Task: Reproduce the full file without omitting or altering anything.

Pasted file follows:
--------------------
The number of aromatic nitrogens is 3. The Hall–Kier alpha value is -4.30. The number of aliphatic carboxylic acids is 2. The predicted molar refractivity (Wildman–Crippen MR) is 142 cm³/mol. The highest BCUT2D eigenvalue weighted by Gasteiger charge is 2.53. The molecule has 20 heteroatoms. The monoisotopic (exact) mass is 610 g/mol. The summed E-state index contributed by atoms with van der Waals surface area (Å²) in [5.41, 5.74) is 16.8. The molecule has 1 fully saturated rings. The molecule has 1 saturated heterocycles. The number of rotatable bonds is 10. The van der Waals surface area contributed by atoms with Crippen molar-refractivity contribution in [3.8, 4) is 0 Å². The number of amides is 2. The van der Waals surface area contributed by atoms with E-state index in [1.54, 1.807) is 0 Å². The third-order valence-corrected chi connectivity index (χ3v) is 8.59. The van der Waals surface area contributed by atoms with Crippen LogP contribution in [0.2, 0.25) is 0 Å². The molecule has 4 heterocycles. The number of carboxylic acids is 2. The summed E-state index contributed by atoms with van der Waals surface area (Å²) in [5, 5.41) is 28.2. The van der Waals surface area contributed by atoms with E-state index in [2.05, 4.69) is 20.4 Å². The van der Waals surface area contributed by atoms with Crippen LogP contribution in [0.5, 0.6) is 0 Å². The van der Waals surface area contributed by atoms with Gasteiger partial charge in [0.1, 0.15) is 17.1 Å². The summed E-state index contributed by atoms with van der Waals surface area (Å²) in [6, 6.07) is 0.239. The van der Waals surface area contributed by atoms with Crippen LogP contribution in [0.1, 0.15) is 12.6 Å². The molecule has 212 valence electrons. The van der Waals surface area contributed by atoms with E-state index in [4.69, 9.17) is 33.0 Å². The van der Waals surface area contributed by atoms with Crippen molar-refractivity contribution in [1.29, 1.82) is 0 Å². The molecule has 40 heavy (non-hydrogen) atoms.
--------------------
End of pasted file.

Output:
The number of aromatic nitrogens is 3. The Hall–Kier alpha value is -4.30. The number of aliphatic carboxylic acids is 2. The predicted molar refractivity (Wildman–Crippen MR) is 142 cm³/mol. The highest BCUT2D eigenvalue weighted by Gasteiger charge is 2.53. The molecule has 20 heteroatoms. The monoisotopic (exact) mass is 610 g/mol. The summed E-state index contributed by atoms with van der Waals surface area (Å²) in [5.41, 5.74) is 16.8. The molecule has 1 fully saturated rings. The molecule has 1 saturated heterocycles. The number of rotatable bonds is 10. The van der Waals surface area contributed by atoms with Crippen molar-refractivity contribution in [3.8, 4) is 0 Å². The number of amides is 2. The van der Waals surface area contributed by atoms with E-state index in [1.54, 1.807) is 0 Å². The third-order valence-corrected chi connectivity index (χ3v) is 8.59. The van der Waals surface area contributed by atoms with Crippen LogP contribution in [0.2, 0.25) is 0 Å². The molecule has 4 heterocycles. The number of carboxylic acids is 2. The summed E-state index contributed by atoms with van der Waals surface area (Å²) in [5, 5.41) is 28.2. The van der Waals surface area contributed by atoms with E-state index in [2.05, 4.69) is 20.4 Å². The van der Waals surface area contributed by atoms with Crippen LogP contribution in [0.5, 0.6) is 0 Å². The van der Waals surface area contributed by atoms with Gasteiger partial charge in [0.1, 0.15) is 17.1 Å². The summed E-state index contributed by atoms with van der Waals surface area (Å²) in [6, 6.07) is 0.239. The van der Waals surface area contributed by atoms with Crippen LogP contribution in [0.1, 0.15) is 12.6 Å². The molecule has 212 valence electrons. The van der Waals surface area contributed by atoms with E-state index in [4.69, 9.17) is 33.0 Å². The van der Waals surface area contributed by atoms with Crippen molar-refractivity contribution in [1.29, 1.82) is 0 Å². The molecule has 40 heavy (non-hydrogen) atoms.